What Do You Call a Male Bimbo?

You’re probably familiar with the term bimbo, a pejorative term for a stupid, vacuous (but attractive) woman. It’s one that seems to be used much more in writing, particularly tabloid journalism, than speaking, but one most people well-acquainted with English will probably know.

And recently, bimbo has been joined by himbo, a vacuous, stupid (but attractive) man. Only fair, of course, that there’s a word for the gander as well as the goose. Though the fact there was no male version of bimbo until it was coined recently is also quite revealing of the structural patriarchialism underlying a lot of languages. Or you could also look at it as being male stupidity being taken for granted so much that there was no need to create a specific term for stupid men. Whatever way you see it though, it’s quite curious that bimbo wasn’t actually always so gender specific. Continue reading

Tyrant

When reading about the history of Sicily, especially the period of Greek colonies here (around the 5th century BC), the tyrant Theron is mentioned quite a lot. He must’ve been a pretty bad egg, you might be thinking, to be called a tyrant, you might think. Well, not necessarily…

Tyrant nowadays has entirely negative connotations in English, usually referring to cruel or despotic absolute rulers, often those who have gained power as a usurper. This has a very direct connection to the Ancient Greek word tyrannos, from which it’s derived, which also generally referred to someone who usurped power. In Ancient Greece though, the term was a neutral one, for a long time at least.

Theron, for example, gained power in Acragas (modern-day Agrigento) in Sicily in 488 BC, a major power during the heyday of Magna Graecia (Greater Greece), a name given by the Romans to the Greek colonies in the south of modern-day Italy in the 5th century BC.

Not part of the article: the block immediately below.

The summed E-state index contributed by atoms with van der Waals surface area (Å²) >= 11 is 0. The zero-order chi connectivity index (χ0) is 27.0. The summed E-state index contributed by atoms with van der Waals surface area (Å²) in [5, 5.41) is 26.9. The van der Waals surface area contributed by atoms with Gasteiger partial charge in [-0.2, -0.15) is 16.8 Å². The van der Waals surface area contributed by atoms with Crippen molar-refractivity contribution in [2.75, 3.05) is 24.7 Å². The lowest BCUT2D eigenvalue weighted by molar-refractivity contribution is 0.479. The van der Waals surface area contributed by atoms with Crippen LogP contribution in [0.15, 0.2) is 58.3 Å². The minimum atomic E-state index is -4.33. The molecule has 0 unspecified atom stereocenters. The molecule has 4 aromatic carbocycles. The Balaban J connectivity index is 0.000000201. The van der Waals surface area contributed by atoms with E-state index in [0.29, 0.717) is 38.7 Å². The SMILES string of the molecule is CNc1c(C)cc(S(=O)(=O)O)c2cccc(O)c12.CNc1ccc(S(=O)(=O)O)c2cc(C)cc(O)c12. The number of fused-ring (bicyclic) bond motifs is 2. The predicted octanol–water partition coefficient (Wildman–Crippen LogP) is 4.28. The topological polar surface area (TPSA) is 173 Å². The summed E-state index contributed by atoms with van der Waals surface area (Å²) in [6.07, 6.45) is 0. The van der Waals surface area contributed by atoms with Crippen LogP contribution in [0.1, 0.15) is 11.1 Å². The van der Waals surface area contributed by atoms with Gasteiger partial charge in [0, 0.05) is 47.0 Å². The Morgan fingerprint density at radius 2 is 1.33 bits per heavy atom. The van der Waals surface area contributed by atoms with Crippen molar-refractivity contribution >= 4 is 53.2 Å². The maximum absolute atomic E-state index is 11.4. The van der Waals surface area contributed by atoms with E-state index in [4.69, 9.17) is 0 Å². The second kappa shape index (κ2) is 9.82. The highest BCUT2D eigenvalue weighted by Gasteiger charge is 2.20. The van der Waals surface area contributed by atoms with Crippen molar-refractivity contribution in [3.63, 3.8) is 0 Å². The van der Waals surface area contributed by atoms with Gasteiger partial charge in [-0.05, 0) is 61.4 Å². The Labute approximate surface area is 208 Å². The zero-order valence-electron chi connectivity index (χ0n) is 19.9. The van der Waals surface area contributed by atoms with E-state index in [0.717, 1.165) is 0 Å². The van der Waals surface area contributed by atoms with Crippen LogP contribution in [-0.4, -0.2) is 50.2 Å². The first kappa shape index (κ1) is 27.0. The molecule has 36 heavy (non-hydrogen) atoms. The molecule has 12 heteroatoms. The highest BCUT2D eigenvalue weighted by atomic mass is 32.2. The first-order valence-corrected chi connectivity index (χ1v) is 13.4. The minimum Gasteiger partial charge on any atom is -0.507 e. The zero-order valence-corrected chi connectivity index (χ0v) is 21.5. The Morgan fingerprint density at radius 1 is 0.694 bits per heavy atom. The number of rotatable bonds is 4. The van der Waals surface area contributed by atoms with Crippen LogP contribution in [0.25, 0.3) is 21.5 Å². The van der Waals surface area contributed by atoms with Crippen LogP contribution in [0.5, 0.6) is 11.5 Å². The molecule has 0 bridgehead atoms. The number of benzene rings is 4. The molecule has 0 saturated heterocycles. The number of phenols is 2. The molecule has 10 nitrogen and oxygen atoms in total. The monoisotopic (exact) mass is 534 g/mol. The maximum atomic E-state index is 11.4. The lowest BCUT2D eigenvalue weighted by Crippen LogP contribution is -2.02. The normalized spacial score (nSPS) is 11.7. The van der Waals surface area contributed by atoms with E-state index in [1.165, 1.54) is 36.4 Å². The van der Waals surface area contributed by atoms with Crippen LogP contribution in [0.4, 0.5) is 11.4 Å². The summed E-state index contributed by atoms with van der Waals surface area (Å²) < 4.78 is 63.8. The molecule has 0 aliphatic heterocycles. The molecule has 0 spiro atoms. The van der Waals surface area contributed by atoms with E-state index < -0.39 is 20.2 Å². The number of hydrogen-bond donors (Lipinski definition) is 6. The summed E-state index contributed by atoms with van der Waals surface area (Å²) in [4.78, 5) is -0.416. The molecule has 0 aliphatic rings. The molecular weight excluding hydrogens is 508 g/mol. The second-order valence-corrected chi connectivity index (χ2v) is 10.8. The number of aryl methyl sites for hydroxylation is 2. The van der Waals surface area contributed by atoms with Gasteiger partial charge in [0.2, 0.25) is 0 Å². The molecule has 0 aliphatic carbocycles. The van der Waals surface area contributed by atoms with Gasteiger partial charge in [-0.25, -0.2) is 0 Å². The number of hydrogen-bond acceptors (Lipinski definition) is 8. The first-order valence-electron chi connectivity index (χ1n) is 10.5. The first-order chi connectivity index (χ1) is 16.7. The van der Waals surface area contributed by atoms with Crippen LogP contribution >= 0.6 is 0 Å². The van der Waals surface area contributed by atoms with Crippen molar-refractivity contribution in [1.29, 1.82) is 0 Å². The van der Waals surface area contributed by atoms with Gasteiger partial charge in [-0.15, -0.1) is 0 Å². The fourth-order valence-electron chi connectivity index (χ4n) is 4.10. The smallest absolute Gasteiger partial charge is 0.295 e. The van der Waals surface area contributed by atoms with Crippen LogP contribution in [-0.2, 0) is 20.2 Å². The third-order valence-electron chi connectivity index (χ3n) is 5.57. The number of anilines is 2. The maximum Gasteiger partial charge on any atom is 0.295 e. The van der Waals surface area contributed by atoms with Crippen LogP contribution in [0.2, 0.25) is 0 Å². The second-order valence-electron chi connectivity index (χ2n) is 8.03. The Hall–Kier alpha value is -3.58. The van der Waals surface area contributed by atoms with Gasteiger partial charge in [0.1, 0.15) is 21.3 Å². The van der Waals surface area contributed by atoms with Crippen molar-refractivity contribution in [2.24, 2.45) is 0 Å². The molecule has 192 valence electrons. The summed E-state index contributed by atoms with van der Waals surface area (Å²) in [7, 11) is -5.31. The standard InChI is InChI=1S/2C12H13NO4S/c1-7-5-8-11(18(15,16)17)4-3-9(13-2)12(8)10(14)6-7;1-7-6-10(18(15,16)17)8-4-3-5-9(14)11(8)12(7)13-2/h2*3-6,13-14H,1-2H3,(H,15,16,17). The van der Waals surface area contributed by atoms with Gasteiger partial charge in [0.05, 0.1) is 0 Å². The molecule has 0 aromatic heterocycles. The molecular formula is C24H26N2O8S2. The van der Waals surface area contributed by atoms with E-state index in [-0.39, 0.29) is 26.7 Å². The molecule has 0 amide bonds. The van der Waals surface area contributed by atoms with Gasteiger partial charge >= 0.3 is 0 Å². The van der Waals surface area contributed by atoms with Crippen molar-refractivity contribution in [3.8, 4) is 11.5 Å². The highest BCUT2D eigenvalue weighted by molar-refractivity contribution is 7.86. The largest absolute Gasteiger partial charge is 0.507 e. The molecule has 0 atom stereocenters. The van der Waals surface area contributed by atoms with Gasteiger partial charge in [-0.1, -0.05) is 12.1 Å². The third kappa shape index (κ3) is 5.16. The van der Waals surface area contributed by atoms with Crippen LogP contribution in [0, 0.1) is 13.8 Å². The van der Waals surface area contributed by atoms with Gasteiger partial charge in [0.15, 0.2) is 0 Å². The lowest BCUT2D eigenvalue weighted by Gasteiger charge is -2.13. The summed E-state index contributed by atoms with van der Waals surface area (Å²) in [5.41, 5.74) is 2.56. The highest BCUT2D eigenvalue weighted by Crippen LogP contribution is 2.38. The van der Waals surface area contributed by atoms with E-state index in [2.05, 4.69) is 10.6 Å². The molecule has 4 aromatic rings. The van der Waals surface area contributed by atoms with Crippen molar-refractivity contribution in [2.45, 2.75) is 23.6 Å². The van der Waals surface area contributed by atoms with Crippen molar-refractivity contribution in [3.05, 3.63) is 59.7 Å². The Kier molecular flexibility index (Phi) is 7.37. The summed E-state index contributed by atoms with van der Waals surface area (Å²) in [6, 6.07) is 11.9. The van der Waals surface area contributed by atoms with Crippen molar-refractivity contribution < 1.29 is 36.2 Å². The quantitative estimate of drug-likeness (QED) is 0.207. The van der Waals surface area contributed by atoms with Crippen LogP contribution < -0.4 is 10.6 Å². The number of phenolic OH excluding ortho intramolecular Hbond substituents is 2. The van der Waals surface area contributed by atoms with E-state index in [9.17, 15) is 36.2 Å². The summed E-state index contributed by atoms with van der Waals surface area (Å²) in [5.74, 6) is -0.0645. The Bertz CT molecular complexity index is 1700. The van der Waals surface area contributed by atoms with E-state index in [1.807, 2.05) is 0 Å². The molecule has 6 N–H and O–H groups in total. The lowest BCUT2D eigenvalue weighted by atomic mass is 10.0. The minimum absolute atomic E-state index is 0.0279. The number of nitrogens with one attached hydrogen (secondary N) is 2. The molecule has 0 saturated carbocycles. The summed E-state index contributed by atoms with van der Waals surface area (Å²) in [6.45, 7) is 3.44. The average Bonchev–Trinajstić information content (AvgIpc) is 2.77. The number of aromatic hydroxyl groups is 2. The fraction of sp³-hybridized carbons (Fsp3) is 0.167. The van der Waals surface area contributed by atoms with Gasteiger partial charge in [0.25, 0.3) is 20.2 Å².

Theron apparently came to power by using public funds allocated for a temple-building project to hire bodyguards. Politics never really changes!

tomb

Close-up of the apparent tomb of Theron, near Agrigento

Because he came to power in this way, he earned the title tyrant, but it seems he wasn’t a particularly unpopular ruler. It might seem odd to us to see the word tyrant used in a neutral way, but I guess 2,500 years ago it wasn’t so strange for somone to seize power by force. And as long as you were a just ruler afterwards, people didn’t really mind that much.

Still, over time, the term came to be used in an exclusively negative way. Even by about 100 years after Theron took power, Plato and Aristotle were using the term to refer to cruel and unjust rulers who had usurped their power, and as democracy became more prominent, the negative meaning stuck.

And now of course we only use it in extreme cases for rulers who use corrupt means to gain control, and show disdain for those they’re meant to serve. Can’t think of anyone like that…

Assassination or Murder?

If I asked you to define the word assassination, you probably wouldn’t have much difficulty. You’d probably say something like the killing of a famous or important person.

And that would be perfectly fine.

But recently I wondered if there’s a specific distinction between murder and assassination. Continue reading

What’s the Difference Between a Language and a Dialect?

You might have noticed yesterday that when I mentioned the word bairn, I referred to its use in both Scots and Scottish English. And you might have asked yourself: what’s the difference?

I’m not an expert, and not going to go into all the details, but suffice it to say that they’re quite distinct. Continue reading

Infectious Laughter

I might not write that expression many more times in my life. I might actually have never written it before to be honest, but I’m probably less likely to use it from now on.

Just as I might not mention that yawning, for example, is contagious very often. And that would of course be due to the current coronavirus pandemic. Continue reading